William Strong was born on this day, March 3, 1877, to Presbyterian parents. His father had done mission work in South America for two years, but a breakdown in health sent him back to America. There he founded an insurance company. Following in his father's footsteps, William sold insurance, too. He joined a church and attended it dutifully, but had no personal knowledge of Christ. In his Autobiography of a Hypocrite, he wrote, "I was simply strolling on my respectable way to Hell without being conscious of the fact, beyond a vague uneasiness which told me something was wrong."
His wife Jessie and he lost four children to death. Only too well he recognized the importance of the life insurance that he sold. Determined to sell a policy to a Christian businessman, he waited for him at the Fulton Street Noon Prayer Meeting. That wait led to his conversion. He was astonished at the number of savvy businessmen he saw "wasting time" there. But as he listened to the speaker, a light dawned in his soul. Thirty-five years after his first birth, he was reborn by a conversion to Christ.
Immediately, he began to study the Scriptures. Since he commuted to work by train, he put his travel hours to work reading the Bible and studying. He attended the Fulton Street Prayer Meetings, which were just three blocks from his office. But when he began teaching the resurrection of Christ at his liberal church, he met serious opposition. He resigned.
William began work with local servicemen. One day, when he was almost too sick to function, he learned of a serious financial need in Bolivia. He sent the funds. As he collapsed, words kept ringing in his ears: "Who will go for us?" He determined to become a missionary. After he recovered from his mysterious illness, he tried to find a mission that would accept him. But he was forty-five years old. No one wanted him. Confident that the Lord knew what he was asking, William forged ahead, founding his own mission. By 1923, he was in Tacna, Chile, working with US servicemen.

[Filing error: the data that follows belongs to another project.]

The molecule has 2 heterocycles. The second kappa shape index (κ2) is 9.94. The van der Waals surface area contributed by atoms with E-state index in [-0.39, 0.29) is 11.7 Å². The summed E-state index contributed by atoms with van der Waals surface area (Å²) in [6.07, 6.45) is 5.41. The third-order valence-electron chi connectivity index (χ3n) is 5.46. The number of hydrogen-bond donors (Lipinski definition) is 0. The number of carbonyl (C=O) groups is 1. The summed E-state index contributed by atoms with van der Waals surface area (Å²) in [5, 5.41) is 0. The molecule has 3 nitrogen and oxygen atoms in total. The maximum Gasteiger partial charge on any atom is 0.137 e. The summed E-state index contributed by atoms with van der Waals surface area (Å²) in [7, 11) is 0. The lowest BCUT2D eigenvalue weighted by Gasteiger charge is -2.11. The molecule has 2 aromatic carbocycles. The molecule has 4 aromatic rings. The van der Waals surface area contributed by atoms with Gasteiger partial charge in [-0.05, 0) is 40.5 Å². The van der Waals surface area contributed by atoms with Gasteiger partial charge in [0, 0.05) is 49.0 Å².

In 1926 all U. S. soldiers were ordered home. But at that time, every young Chilean man was required to give a year of service to the military. William began to work among them. Soon he was holding mass meetings. He distributed 20,000 Gideon New Testaments each year.
His son, Bill and daughter Agnes joined him, and other workers followed. At first, the work was known as Soldiers & Gospel Mission. But in 1964, it became Gospel Mission of South America.
Chile is a slender, mountain-bounded land over 2,000 miles long. The Gospel Mission worked from Copiapo toward the North to Coyhaique near the South--a spread of 1,500 miles. Its churches, pastors, camps, Bible institutes, and correspondence courses were factors which helped bring about evangelical growth in the nation.
William Strong worked for his Gospel Mission thirty-seven years, redeeming the thirty-five years he had lived without Christ. He died in 1960. But his son Bill and others carried on. By 1997 there were over 7,000 national men in various branches of Chilean military service, who called themselves the Uniform Evangelical Mission.
Today the Gospel mission works in three countries (Chile, Argentina and Uruguay), emphasizing Bible translation and education with a strong use of radio and TV.
- "Resume and Objectives of the GMSA." http://www.gmsa.org/gmsa-eng.php?cmd=resume
- Holden, David. Clippings; and entry for February 20, 1988 in Select Seed from the Granary 98#7. Private publication.
- Letter to the author from Robert Strong, Grandson of William Strong. Included the image.
- Various internet articles.
Last updated June, 2007